Wednesday, September 28, 2011

On the Conclusion to the Cabin: A Short

In order to truly understand and appreciate this story you need to read this post first.

Now for the dramatic conclusion to K.K. Sierra's short, the Cabin.

Written, by, yours truly.

The Cabin II: A Short 

The assassin watched from the shadow of the woods, breath steady, body lying prone in the cold, white snow.  The woman had stepped inside moments earlier, and the assassin waited patiently for her inevitable exit.
It wouldn't take long. The man she was married to was snuggled up inside with one of her male cousins and two girls young enough to have watched and enjoyed that annoying show with the dancing creatures that spoke gibberish at each other.  
A patch of orange light illuminated the darkness as the door opened and the woman stepped onto the slick wooden porch. The assassin heard enough of the woman's words to understand the position she'd found her husband in.
A smile curved lips too often serious.  The woman wouldn't have to worry long, the assassin thought.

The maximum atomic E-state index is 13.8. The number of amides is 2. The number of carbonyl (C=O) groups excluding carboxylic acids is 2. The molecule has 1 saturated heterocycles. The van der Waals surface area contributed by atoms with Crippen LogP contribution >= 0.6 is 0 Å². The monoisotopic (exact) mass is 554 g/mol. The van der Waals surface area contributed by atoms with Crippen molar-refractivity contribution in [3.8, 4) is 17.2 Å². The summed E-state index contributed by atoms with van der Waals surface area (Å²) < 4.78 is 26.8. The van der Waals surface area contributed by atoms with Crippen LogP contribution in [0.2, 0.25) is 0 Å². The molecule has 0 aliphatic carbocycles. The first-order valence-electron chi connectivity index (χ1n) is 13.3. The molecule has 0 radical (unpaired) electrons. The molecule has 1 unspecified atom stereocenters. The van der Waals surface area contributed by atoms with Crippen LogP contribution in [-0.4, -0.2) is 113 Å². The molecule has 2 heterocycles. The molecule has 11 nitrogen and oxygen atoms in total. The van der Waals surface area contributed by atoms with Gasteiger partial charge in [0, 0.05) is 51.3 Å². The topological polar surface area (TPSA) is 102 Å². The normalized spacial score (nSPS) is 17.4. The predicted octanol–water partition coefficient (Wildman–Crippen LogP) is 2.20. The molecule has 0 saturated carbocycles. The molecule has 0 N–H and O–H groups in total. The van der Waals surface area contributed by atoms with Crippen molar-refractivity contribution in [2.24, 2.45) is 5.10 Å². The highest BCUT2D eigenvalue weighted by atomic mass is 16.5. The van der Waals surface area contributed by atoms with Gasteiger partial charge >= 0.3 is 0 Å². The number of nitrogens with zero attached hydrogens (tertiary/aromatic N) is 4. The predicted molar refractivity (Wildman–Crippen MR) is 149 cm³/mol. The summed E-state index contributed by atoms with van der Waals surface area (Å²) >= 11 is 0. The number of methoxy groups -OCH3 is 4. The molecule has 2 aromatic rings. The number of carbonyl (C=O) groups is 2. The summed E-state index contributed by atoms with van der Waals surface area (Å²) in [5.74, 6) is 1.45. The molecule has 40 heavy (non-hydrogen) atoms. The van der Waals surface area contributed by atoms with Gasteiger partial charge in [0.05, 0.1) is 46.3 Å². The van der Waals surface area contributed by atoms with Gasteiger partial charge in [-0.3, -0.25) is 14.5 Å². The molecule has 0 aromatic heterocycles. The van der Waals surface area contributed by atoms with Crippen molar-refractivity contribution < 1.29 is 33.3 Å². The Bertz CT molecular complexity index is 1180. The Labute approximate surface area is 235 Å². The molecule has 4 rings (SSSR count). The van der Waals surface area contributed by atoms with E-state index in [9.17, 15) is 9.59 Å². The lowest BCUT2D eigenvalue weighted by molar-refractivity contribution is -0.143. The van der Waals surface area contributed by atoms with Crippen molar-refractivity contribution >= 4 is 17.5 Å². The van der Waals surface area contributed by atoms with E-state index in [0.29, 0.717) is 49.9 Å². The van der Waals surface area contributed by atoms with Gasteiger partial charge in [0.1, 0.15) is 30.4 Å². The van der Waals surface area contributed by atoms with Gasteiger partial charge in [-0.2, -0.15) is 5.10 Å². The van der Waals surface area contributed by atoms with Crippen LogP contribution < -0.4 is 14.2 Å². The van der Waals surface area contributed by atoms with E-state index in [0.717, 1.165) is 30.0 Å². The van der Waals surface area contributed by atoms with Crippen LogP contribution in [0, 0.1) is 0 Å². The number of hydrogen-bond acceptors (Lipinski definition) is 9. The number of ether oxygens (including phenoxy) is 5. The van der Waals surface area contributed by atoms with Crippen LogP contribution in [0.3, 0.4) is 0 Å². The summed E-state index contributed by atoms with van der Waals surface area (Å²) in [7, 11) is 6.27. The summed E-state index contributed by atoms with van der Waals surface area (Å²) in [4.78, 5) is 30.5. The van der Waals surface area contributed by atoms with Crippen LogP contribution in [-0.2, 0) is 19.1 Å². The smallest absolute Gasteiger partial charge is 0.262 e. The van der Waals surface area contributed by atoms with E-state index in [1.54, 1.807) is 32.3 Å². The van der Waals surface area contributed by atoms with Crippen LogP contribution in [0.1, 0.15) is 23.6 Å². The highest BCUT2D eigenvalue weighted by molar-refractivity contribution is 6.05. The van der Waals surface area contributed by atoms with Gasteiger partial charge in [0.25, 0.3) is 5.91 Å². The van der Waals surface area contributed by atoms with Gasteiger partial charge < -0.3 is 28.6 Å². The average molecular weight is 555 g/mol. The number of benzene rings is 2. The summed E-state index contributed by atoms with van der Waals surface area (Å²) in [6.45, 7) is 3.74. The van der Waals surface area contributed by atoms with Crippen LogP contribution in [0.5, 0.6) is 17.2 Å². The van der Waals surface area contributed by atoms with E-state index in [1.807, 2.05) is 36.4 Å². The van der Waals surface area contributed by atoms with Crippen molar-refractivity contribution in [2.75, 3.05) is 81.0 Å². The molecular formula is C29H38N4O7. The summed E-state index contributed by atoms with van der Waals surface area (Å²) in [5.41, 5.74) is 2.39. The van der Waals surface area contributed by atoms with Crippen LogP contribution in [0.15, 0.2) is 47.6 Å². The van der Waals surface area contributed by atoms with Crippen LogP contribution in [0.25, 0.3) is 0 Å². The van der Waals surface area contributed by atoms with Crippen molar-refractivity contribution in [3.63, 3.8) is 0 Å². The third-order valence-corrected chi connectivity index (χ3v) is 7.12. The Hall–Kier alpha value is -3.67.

"Babe, wait. " A man, her husband, the assassin knew, ran out behind her. "It's not what it looked like. I can explain."
"Actions speak louder than any words you'll ever say."
"But, honey, you know I love you."
"No. What I do know is first thing tomorrow morning I'm going to my attorney's office. We're over."
"You don't mean that. Think of the children."
The woman laughed, and the sound traveled over the silent yard to the assassin.
"Funny thing, I am thinking of the children. One of us has to."
"I always--" the man's words were cut off, and his eyes widened in shock as a perfectly round hole appeared in his forehead.
The woman screamed, maybe in fear, possibly in shock, but the assassin preferred to think the scream was one of relief. Relief that she'd been spared--not that she'd ever had to worry, or relief that her nightmare marriage was truly and finally over.
When the authorities arrived the assassin was long gone, and there was no sign that a presence had been lying in wait in the woods outside the cabin.
If the woman knew who'd pulled the trigger, she never let on, but she did send her best friend a bottle of her favorite wine with a note attached that simply read, I heart you.


  1. I do indeed "heart" you. :)

  2. Very nice merging of one into the other. I fear you two may think too much alike :-)

  3. wow... the ending... love your writing!
    Take care,

  4. Sometimes I think you might be right, Tim. Though usually I think we balance each other out nicely.

  5. Thank you, I'm glad you enjoyed it. :)